Are you trying too hard?

Burnout is a thing. The daily grind when you are trying to improve your art can take a significant toll on your mental health, so every now and then it’s a good idea to stop, take a break, and reassess where you are.

You might need a break from art

You might need to take a break from art

In previous articles, we saw what to do if you don’t feel like drawing, and talked about overcoming the “My drawing sucks” phase. However, if these feelings linger for too long, it might be a sign that you are burned (or burning) out.
This is very unlikely to happen if you draw occasionally as a hobby, but if art is your focus and you’ve been trying to hammer down your weaknesses for some time, or simply have been rather constant at it, then burnout is a possibility.

When you are burned out, not only you don’t feel like doing art any more, but the sole idea of engaging in the activity makes you sad or irritated. Your self-criticism increases, you don’t like anything you do, and to make matters worse, you just don’t have any more ideas on what to draw. Heck, you can’t even make yourself be productive in general.
You constantly feel like you’re not good enough, and really want to do something else.

Well, do.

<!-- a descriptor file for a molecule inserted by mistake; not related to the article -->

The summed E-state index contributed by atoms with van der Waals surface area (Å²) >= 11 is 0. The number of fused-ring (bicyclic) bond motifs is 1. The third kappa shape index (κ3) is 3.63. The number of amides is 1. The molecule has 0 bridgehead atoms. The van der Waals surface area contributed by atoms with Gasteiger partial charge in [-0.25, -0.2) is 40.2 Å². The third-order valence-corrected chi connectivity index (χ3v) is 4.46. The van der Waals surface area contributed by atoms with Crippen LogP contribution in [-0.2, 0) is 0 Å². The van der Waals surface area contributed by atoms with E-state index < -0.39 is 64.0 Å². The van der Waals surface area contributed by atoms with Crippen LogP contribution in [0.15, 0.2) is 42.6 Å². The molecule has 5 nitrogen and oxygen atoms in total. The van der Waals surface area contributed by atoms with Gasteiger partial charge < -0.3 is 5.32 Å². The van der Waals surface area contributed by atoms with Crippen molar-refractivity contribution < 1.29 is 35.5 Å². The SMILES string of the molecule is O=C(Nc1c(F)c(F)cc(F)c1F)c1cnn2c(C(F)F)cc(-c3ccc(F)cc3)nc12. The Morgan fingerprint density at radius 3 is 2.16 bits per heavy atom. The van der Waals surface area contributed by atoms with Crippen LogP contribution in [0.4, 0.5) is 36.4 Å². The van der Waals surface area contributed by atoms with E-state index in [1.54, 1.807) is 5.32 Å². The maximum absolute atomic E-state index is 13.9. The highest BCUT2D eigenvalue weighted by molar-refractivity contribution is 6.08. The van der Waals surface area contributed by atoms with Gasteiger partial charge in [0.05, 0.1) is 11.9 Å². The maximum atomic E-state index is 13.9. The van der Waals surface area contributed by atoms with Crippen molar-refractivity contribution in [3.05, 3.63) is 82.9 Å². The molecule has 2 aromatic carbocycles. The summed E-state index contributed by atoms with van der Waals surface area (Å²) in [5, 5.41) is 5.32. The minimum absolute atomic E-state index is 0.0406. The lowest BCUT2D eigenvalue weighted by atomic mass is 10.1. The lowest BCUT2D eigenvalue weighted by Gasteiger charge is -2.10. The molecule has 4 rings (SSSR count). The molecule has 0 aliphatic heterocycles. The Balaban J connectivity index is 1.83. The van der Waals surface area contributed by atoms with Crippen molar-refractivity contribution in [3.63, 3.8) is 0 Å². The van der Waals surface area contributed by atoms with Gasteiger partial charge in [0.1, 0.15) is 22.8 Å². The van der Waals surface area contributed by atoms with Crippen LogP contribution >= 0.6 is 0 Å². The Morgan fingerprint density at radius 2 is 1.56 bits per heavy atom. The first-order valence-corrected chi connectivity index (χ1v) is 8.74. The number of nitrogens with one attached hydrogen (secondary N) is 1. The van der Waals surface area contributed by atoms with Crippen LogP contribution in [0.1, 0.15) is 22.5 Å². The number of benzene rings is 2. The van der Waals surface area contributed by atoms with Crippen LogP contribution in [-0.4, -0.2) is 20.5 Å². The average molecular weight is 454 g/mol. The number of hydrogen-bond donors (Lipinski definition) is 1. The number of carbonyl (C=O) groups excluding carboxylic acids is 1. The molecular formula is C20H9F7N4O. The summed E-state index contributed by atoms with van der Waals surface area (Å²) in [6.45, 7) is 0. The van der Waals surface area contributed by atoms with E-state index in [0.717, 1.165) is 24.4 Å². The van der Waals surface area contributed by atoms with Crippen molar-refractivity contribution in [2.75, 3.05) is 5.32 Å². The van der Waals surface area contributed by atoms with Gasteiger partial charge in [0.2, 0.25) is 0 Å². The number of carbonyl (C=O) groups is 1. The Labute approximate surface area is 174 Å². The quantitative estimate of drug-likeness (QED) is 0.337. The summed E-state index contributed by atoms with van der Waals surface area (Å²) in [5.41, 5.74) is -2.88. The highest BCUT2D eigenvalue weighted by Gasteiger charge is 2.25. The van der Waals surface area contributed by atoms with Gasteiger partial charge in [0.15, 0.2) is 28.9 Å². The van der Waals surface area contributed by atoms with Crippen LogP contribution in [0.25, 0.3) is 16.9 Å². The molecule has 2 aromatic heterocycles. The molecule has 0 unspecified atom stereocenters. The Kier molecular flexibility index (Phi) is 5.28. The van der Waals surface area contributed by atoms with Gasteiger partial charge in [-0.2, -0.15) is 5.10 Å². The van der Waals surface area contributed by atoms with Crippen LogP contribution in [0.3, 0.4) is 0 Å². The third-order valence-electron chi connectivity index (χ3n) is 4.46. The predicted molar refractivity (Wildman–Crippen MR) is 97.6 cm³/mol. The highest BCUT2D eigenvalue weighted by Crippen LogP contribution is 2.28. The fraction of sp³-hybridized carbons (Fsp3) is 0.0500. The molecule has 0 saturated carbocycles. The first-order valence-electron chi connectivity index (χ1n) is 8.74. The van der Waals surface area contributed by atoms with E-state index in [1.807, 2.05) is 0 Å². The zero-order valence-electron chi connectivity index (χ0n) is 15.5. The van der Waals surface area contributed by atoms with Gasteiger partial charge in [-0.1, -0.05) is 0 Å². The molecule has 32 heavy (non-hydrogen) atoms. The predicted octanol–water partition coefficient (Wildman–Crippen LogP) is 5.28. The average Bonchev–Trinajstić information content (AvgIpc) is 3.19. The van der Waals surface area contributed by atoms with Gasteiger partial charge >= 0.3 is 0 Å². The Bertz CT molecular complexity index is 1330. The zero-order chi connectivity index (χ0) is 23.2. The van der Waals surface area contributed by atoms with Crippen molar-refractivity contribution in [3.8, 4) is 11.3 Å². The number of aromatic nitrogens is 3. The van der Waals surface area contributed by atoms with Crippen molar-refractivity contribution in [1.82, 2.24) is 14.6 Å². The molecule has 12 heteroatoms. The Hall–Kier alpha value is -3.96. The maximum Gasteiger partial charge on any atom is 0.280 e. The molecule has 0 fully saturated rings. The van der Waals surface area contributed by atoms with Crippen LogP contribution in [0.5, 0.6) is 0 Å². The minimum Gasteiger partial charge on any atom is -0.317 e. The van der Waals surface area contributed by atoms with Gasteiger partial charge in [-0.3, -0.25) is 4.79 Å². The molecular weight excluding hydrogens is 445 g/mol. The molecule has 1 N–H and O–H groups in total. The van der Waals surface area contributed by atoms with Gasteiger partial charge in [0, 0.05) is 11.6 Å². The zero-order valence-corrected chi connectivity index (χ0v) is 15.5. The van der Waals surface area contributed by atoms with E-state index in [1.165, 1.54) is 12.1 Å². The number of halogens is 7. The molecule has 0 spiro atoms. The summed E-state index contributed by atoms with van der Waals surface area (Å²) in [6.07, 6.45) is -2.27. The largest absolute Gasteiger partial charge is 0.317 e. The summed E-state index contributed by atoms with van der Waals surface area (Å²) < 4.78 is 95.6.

Art should be a positive component of your life. While keeping consistent and embracing the challenge are necessary for growth, you don’t have to ruin yourself in this pursuit. So, if you need a break, take it.
Consciously choose not to draw or paint for a week, or a month, or even a year.

This might seem counterintuitive if you are trying to improve, because – yes – if you take a year-long break your skills might decrease a little bit. However, having gone through a burnout myself, I noticed the improvement in attitude towards what you do outweighs the slight loss of dexterity, which is in any case not so hard to recover.

Mind you: this must not be an excuse for being lazy.

If taking long breaks becomes a habit, then you should probably reconsider your priorities. Use a longer break to assess whether or not improving your art skills matters in your life more than other things, and structure your days accordingly. Use it to rediscover what made you fall in love with the craft in the first place, to get inspired by things you like.

If you then realize that art is indeed what you want to do, but see that you very easily burn out, you might want to try out different mediums, experiment with other subjects, or just reduce your drawing time every day.

Maybe you can’t run, but you can always walk. And walking is better than standing still.

Want more? Here are some ideas to get you started

Character Design Prompts

– Lunar Alchemist
– Celestial Sorceress
– Ghost Guardian

Creature Design Prompts

– Thunder Titan
– Astral Nymph
– Plague Creeper

Environment Design Prompts

– Bright Meadows
– Burned Village
– Crystal Canyon

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Artist of the week

Le Yamamura

Le is not very famous, but he certainly produced a number of impressive artworks in the world of creature design. Most notably, he published an awesome artbook a few years ago, and was featured in the 3dTotal “Fundamentals of Creature Design” book.


Monthly Challenge – Smaugust!

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